Caveat: I've discussed and thought about testing playbooks a little - I'm not convinced that I necessarily have the same interpretation as others, partly because there hasn't been enough discussion of the idea (that I'm aware of, would love references if people have them) for a consensus to develop. This is my best attempt at this point in time, it will ...


4

I'm afraid I don't know the origin of this way of phrasing and I've not seen it before, however I was surprised to see that the answers here consider 'fails if' equivalent to 'passes if', as I quite strongly consider the two to be very different from each-other and also my opinion is that 'fails if' is slightly superior to 'passes if' for manual tests anyway ...


4

As always, it depends. If the system is already sufficiently internationalized, and other localizations have already been performed, then future localizations may be well-defined, documented efforts and their scope may be easily estimated based on past efforts. On the other hand, if the system isn't internationalized at all, then you may need to incur the ...


4

You have been developing this system for 2 years and have never performed any load testing at all? Preparing for expected load is usually part of the design. At this point, you are 2 years in, and may not have any evidence that your design is capable of supporting the required load. You do have performance and load requirements, right? With any ...


4

A few thoughts to add to the excellent suggestions others have made: Yes, full end-to-end load tests should ideally happen after code is stable. These will be used to find bottlenecks in the interfaces between different components of your code. This kind of load test is probably what your QA people are thinking of when you say "load test" - and I'd hazard ...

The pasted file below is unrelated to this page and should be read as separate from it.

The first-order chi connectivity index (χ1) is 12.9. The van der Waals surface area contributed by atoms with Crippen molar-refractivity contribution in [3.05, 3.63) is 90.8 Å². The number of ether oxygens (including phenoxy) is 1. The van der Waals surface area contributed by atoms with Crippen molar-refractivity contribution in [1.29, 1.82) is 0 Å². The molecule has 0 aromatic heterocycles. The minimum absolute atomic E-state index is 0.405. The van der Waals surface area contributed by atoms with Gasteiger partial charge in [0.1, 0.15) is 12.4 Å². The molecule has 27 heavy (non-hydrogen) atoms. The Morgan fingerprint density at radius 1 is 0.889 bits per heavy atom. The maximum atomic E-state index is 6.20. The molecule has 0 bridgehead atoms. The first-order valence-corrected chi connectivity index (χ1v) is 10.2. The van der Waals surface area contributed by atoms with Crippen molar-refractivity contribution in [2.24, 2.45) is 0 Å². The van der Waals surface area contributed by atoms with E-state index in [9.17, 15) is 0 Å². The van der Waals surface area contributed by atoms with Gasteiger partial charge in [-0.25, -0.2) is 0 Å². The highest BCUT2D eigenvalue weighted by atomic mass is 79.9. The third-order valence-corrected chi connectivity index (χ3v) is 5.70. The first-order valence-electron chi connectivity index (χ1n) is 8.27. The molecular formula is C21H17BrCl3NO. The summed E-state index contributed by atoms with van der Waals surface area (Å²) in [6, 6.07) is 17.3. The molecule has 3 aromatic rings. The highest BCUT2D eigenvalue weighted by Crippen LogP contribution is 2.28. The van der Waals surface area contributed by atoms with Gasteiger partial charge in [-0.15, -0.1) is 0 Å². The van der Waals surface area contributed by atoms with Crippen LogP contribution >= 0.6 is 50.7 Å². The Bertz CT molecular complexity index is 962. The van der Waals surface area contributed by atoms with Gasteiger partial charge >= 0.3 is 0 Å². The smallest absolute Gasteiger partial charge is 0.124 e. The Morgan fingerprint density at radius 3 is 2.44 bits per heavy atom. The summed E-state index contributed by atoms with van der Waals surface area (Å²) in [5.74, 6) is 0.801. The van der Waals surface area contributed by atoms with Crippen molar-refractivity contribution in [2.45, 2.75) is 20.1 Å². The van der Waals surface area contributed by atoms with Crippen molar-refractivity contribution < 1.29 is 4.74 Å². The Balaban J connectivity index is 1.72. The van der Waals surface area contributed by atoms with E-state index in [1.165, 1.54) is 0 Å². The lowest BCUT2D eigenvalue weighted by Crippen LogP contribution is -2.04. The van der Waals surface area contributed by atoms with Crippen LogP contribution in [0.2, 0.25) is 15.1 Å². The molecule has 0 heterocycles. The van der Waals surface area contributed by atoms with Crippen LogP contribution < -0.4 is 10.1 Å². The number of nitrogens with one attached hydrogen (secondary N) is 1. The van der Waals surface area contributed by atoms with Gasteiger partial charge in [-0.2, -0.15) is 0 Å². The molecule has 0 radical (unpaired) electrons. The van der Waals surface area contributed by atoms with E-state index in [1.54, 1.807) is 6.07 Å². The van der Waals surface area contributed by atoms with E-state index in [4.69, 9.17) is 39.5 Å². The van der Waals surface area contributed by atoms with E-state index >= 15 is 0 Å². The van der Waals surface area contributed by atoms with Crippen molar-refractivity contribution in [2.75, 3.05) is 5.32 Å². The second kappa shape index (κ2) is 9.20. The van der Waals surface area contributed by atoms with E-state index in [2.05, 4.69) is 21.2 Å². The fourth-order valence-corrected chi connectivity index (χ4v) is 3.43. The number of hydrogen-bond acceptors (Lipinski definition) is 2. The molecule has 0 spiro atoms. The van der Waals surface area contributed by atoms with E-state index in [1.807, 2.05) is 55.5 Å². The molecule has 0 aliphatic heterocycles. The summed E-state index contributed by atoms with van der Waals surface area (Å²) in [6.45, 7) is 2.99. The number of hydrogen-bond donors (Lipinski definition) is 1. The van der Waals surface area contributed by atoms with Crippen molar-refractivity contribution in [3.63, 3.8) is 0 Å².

3

One approach is to actively recruit team members and other stakeholders for testing of the product. I have found that it is useful to try different approaches and use whatever works best with each person, which can include: Paired testing with a code developer (emphasize the thrill of having a function work on the first build :) ) Asking a content ...


3

I have never seen such a matrix and never heard of it before :-(. Your goal: Which requirements is almost never tested, and which is tested extremely often? can be achived by agile/technical means: Using Behavior driven development bdd as automated test for a userstory to verify that it is complete and still working. There are code coverage tools ...


3

A test plan is worth creating if there is something that needs documented testing. It may be frustrating to see a test plan with only a few steps, but if you realize the purpose of the necessity of documentation, it doesn't matter how small the test plan is. You should include whatever it is that needs testing. Whether it's an anticipated UI response to ...


2

The requirements documentation should give a clear description of what is expected. That should always be written in such a way that anyone can tell if the software is successful at meeting that requirement. Given that, I don't think it matters either way which one you choose. I don't think you need to include both, but you do need to define in the test ...


2

It's the matter of conventions in the team, no more. Expected result "test fails if the login form is absent" is identical to "test succeeds if login form is present". The test cases can be incomplete, but it does not matter what convention was used, if tester forgot to add a check for the presence of a search field.


2